Chirguia nova

Frankfurt, Johannes Sauerius, 1598


8vo, pp.605 (xi). Roman letter, some italic, title in red and black with printer’s woodcut device, very faint library stamp probably c.1900 at side, 22 full page woodcuts of surgical equipment and patients, very clearly drawn, detailed and well defined. General age browning, some spotting, intermittent near-contemp marginalia, ex libris of Andreas Libavius on pastedown, early and 19th century bibliographical notes on fly. In contemp stiff vellum, remains of label and ties, small gilt-stamped ex libris to upper cover.

Second edition, first published under the title ‘De curatorum chirugia per institionem’ in Venice the previous year of Taliacotius’ (or Tagliacozzis’) ground-breaking work on plastic surgery, the first book dedicated exclusively to that subject and the magnum opus of its founder. Taliacotius (1545-1599) studied in his native Bologna under Cardano, Aldrovandi and Aranzzi before being becoming successively professor of surgery and anatomy there. Before the Renaissance, methods of reparing the damage from duels and warfare were maintained as trade secrets by the barber-surgeons; nasal reconstruction was particularly profitable business. Although Celsus and others had discussed aspects of plastic surgery, (Vesalius very wrongly), Taliacotius was the first to establish their scientific validity and to improve techniques in light of the best medical knowledge of the day. Soon his skill was renowned throughout Europe and the present treatise published to encapsulate his life’s work. In the Chirugia nova Taliacotius describes the first delayed flap for nasal deconstruction, detailing the theory behind the procedure, depicts the instrumentation and describes the progressive steps of the operation as well as post-operation bandages and care. We know that Taliacotius obtained excellent results. Curiously, in the 17th century European surgery suffered a period of decline and none more so than plastic surgery. Taliacotius’ successful methods were actually forgotten and not rediscovered until the beginning of the 19th century.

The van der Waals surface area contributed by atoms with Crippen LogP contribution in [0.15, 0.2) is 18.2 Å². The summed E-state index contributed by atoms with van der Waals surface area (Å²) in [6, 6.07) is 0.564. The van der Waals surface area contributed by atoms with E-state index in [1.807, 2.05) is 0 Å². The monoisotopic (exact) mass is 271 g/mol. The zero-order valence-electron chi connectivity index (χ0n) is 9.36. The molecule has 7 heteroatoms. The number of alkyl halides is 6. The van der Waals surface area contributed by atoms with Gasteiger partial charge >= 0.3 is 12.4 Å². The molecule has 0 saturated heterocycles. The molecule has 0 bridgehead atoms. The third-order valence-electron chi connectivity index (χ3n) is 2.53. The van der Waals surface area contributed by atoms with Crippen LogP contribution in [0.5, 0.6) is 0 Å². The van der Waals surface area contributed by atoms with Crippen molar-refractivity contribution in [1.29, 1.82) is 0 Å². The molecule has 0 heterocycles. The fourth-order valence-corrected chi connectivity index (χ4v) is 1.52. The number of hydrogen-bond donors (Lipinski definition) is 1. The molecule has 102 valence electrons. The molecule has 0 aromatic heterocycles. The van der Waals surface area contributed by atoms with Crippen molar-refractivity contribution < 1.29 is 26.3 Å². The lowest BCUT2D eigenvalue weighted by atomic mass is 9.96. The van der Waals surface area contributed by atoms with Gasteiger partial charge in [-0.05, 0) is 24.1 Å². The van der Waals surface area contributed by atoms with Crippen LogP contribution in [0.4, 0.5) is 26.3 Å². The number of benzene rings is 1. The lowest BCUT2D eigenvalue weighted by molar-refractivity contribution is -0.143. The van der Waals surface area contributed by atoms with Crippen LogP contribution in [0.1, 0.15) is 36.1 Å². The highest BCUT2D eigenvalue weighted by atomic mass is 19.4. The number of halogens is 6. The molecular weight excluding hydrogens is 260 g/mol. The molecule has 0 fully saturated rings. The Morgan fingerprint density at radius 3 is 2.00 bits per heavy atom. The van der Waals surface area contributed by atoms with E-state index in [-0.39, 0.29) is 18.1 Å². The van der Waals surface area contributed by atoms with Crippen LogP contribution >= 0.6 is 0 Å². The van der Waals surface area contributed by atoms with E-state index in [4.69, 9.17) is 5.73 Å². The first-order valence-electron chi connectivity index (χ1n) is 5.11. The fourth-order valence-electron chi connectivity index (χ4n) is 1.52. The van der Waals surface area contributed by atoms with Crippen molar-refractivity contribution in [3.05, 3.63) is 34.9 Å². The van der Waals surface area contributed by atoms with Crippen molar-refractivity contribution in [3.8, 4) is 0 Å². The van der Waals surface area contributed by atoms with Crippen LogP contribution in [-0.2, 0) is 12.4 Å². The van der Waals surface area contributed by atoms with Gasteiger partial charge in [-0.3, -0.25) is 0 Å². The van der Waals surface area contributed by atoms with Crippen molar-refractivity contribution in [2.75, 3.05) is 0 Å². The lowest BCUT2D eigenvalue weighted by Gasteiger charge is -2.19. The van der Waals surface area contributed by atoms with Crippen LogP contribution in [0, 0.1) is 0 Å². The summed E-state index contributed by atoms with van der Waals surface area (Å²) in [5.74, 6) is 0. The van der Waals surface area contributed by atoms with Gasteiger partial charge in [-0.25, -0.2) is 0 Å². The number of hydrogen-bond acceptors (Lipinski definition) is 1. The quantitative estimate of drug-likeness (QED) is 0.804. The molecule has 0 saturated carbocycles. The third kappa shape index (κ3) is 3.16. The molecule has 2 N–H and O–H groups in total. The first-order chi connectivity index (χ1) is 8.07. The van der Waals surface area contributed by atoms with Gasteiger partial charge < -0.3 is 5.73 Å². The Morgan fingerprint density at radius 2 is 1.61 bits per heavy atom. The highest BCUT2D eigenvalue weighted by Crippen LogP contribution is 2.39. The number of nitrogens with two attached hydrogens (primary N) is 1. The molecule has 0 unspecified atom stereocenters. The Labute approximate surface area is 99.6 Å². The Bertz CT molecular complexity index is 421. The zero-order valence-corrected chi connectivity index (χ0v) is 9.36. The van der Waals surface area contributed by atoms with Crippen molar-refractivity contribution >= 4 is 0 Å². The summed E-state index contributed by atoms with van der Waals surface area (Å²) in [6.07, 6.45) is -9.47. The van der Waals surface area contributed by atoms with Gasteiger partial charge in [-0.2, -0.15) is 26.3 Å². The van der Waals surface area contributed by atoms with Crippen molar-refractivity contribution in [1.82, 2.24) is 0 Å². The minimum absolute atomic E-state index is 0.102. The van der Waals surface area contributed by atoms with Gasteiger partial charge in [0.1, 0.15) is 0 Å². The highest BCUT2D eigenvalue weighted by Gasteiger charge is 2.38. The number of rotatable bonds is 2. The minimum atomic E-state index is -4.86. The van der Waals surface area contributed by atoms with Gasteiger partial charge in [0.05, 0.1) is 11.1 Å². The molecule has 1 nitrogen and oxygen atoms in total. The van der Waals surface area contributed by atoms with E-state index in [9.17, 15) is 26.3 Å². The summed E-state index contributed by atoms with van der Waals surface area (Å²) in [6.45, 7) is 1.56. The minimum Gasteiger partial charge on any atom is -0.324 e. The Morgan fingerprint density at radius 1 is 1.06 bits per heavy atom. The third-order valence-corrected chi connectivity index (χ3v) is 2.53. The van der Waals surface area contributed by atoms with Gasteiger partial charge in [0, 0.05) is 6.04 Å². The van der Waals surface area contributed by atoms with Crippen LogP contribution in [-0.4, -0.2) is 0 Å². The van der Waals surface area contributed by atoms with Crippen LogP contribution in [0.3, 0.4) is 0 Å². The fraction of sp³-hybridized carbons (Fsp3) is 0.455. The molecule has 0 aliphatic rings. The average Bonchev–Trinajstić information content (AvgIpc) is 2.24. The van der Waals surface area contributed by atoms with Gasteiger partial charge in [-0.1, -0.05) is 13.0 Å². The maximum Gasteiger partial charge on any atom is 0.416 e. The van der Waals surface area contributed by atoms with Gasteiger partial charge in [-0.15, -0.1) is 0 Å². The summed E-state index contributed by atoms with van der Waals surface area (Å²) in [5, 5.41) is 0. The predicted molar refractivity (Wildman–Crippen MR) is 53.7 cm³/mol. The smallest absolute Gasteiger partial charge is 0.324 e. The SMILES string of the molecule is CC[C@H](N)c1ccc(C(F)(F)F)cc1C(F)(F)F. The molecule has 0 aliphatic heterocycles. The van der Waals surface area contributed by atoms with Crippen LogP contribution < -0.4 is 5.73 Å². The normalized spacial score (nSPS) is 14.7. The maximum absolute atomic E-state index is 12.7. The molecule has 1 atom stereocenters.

Andreas Libavius, or Libau, from Halle, studied at Wittenberg, Jena and Basel, where he took his M.D, ultimately becoming rector of the Gymnasium at Colny. Francis Yates in ‘The Rosecrucean Enlightenment’ says of him “Andreas Libravius was one of those chymists who was influenced to a point by the new teachings of Paracelsus, adhering theoretically to the traditional Aristotelian and Galenist teachings and rejecting the Paracelsis mysticism…. Libravius is strongly against devices of macro-microcosmic harmony, against Magia and Cabala, against Hermes Trismegistes (from whose supposed writings he makes many quotations), against Agrippa and Trithemius – in short, he is against the Renaissance….’

‘The volume is divided in two parts: “the first… is about the structure, function and physiology of the nose, and the second… describes and illustrates the instruments and operative procedures for the restoration of the nose, lip and ear. Tagliacozzi also fully discusses the complications such as hemorrhage and gangrene, that often occurred during these operations. The numerous full-page woodcuts are well-executed and illustrate many of the techniques described in the text” Heirs of Hippocrates 236 (1597) ed.

BM STC Ger p.848. Durling 4312. Garrison & Morton 5734 (1597). Wellcome I 6211. Osler 4079.


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